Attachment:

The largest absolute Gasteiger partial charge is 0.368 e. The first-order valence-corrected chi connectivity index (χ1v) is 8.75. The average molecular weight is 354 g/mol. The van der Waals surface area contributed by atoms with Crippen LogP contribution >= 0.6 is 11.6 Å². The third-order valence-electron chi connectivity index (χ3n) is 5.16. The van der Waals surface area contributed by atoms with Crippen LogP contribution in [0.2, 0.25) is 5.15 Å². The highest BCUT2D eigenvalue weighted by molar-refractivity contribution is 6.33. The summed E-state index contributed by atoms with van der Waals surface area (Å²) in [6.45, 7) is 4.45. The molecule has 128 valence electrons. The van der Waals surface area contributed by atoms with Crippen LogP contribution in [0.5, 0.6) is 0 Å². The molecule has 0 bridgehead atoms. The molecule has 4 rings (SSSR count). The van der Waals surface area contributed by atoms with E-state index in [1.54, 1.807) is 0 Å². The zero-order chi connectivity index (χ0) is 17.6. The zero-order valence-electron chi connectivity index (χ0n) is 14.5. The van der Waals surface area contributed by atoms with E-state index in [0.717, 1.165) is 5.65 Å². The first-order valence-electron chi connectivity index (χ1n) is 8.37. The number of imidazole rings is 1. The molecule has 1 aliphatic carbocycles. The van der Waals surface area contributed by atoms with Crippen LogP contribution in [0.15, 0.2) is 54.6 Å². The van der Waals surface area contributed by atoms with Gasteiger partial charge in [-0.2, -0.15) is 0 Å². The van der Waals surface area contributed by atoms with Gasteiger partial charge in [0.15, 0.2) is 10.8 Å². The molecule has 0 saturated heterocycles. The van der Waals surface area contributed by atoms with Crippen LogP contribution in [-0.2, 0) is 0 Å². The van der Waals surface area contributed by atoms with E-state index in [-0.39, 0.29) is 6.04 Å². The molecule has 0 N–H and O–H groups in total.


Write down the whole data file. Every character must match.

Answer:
The largest absolute Gasteiger partial charge is 0.368 e. The first-order valence-corrected chi connectivity index (χ1v) is 8.75. The average molecular weight is 354 g/mol. The van der Waals surface area contributed by atoms with Crippen LogP contribution >= 0.6 is 11.6 Å². The third-order valence-electron chi connectivity index (χ3n) is 5.16. The van der Waals surface area contributed by atoms with Crippen LogP contribution in [0.2, 0.25) is 5.15 Å². The highest BCUT2D eigenvalue weighted by molar-refractivity contribution is 6.33. The summed E-state index contributed by atoms with van der Waals surface area (Å²) in [6.45, 7) is 4.45. The molecule has 128 valence electrons. The van der Waals surface area contributed by atoms with Crippen LogP contribution in [0.5, 0.6) is 0 Å². The molecule has 0 bridgehead atoms. The molecule has 4 rings (SSSR count). The van der Waals surface area contributed by atoms with E-state index in [1.54, 1.807) is 0 Å². The zero-order chi connectivity index (χ0) is 17.6. The zero-order valence-electron chi connectivity index (χ0n) is 14.5. The van der Waals surface area contributed by atoms with E-state index in [0.717, 1.165) is 5.65 Å². The first-order valence-electron chi connectivity index (χ1n) is 8.37. The number of imidazole rings is 1. The molecule has 1 aliphatic carbocycles. The van der Waals surface area contributed by atoms with Crippen LogP contribution in [0.15, 0.2) is 54.6 Å². The van der Waals surface area contributed by atoms with Gasteiger partial charge in [-0.2, -0.15) is 0 Å². The van der Waals surface area contributed by atoms with Gasteiger partial charge in [0.15, 0.2) is 10.8 Å². The molecule has 0 saturated heterocycles. The van der Waals surface area contributed by atoms with Crippen LogP contribution in [-0.2, 0) is 0 Å². The van der Waals surface area contributed by atoms with E-state index in [-0.39, 0.29) is 6.04 Å². The molecule has 0 N–H and O–H groups in total.